This all-girls boarding school in England produced a generation of accomplished female writers in the eighteenth century.
The study of Melville’s novel is enhanced by contextualizing it with primary and secondary sources related to the American sperm whaling industry.
Children who are oldest in their class—those born in early autumn—enjoy both a physical and an academic advantage.
Stories from JSTOR Daily about education, libraries, learning, and student life.
Harnessing the power of quirk to engage students and inspire research in an online learning environment.
In 1968, a group of Boston University students published a handbook about abortion and birth control for their peers. Over half a million copies were distributed.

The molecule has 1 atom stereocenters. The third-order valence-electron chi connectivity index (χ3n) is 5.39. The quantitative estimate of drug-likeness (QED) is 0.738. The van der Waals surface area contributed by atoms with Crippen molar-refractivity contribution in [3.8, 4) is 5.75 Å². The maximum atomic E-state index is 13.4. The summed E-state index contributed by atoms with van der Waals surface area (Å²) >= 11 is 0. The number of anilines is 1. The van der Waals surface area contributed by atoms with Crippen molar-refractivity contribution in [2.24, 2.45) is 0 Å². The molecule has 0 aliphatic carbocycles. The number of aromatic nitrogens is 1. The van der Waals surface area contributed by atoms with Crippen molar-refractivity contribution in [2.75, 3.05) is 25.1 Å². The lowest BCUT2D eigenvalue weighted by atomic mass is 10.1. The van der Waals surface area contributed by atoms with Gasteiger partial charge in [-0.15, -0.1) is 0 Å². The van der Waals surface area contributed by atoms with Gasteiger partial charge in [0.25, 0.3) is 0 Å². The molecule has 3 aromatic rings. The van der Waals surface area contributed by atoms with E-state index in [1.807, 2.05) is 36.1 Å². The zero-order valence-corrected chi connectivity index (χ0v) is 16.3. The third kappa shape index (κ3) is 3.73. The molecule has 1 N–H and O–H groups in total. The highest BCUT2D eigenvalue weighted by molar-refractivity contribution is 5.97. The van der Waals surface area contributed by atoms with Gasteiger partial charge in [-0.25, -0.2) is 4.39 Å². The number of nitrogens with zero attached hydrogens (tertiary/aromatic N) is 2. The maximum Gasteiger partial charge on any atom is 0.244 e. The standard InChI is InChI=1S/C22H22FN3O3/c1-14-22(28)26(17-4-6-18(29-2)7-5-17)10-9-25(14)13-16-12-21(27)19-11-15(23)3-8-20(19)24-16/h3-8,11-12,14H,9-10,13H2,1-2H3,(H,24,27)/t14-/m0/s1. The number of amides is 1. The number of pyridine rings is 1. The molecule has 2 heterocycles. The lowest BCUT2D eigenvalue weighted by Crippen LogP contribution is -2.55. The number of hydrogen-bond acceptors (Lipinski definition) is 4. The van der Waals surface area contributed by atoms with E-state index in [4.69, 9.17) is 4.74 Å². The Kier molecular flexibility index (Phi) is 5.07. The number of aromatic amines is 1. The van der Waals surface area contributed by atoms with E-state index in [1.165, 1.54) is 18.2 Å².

Alpha Pi Omega, the first historically Native American sorority, supports Native students and creates cultural space for them on university campuses.
What happened to the last of the Pell Grant-funded prison higher ed graduates and their paralegal skills? Open Campus's Charlotte West and Angolite associate editor John Corley report.
In the nineteenth century, the state used a new education system to shape young citizens' attitudes toward a shrinking empire and the emerging Republic.
We spoke with Angela Proctor, head archivist at Southern University, about the collections of slave narratives compiled by John B. Cade from 1929-1935.